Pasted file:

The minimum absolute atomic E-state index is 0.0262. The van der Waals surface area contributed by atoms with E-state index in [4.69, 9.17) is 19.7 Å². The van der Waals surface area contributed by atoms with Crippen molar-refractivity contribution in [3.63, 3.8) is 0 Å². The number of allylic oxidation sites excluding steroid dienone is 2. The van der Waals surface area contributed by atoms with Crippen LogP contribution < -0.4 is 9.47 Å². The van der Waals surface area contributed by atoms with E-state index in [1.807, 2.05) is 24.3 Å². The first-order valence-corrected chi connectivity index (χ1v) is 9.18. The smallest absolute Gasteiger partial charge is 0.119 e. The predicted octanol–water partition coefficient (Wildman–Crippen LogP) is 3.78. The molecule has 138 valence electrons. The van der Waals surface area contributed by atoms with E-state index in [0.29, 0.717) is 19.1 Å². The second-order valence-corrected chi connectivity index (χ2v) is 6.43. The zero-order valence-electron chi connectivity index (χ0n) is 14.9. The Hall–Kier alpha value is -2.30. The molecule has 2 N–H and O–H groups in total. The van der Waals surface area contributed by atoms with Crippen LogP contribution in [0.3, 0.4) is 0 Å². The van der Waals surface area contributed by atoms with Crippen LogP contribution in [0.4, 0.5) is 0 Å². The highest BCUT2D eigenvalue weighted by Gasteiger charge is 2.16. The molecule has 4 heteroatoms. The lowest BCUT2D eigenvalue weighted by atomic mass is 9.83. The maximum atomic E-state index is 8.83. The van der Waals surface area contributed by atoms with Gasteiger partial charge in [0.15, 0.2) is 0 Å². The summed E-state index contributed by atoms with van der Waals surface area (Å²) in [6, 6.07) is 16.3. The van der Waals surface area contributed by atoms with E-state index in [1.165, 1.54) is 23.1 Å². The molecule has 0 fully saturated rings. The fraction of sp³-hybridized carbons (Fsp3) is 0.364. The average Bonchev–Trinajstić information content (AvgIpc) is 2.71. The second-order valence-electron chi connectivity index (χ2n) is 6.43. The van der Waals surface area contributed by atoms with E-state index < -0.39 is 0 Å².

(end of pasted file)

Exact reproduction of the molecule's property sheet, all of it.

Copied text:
The minimum absolute atomic E-state index is 0.0262. The van der Waals surface area contributed by atoms with E-state index in [4.69, 9.17) is 19.7 Å². The van der Waals surface area contributed by atoms with Crippen molar-refractivity contribution in [3.63, 3.8) is 0 Å². The number of allylic oxidation sites excluding steroid dienone is 2. The van der Waals surface area contributed by atoms with Crippen LogP contribution < -0.4 is 9.47 Å². The van der Waals surface area contributed by atoms with E-state index in [1.807, 2.05) is 24.3 Å². The first-order valence-corrected chi connectivity index (χ1v) is 9.18. The smallest absolute Gasteiger partial charge is 0.119 e. The predicted octanol–water partition coefficient (Wildman–Crippen LogP) is 3.78. The molecule has 138 valence electrons. The van der Waals surface area contributed by atoms with E-state index in [0.29, 0.717) is 19.1 Å². The second-order valence-corrected chi connectivity index (χ2v) is 6.43. The zero-order valence-electron chi connectivity index (χ0n) is 14.9. The Hall–Kier alpha value is -2.30. The molecule has 2 N–H and O–H groups in total. The van der Waals surface area contributed by atoms with Crippen LogP contribution in [0.3, 0.4) is 0 Å². The van der Waals surface area contributed by atoms with Crippen LogP contribution in [0.4, 0.5) is 0 Å². The highest BCUT2D eigenvalue weighted by Gasteiger charge is 2.16. The molecule has 4 heteroatoms. The lowest BCUT2D eigenvalue weighted by atomic mass is 9.83. The maximum atomic E-state index is 8.83. The van der Waals surface area contributed by atoms with Gasteiger partial charge in [0.15, 0.2) is 0 Å². The summed E-state index contributed by atoms with van der Waals surface area (Å²) in [6, 6.07) is 16.3. The van der Waals surface area contributed by atoms with E-state index in [1.165, 1.54) is 23.1 Å². The molecule has 0 fully saturated rings. The fraction of sp³-hybridized carbons (Fsp3) is 0.364. The average Bonchev–Trinajstić information content (AvgIpc) is 2.71. The second-order valence-electron chi connectivity index (χ2n) is 6.43. The van der Waals surface area contributed by atoms with E-state index < -0.39 is 0 Å².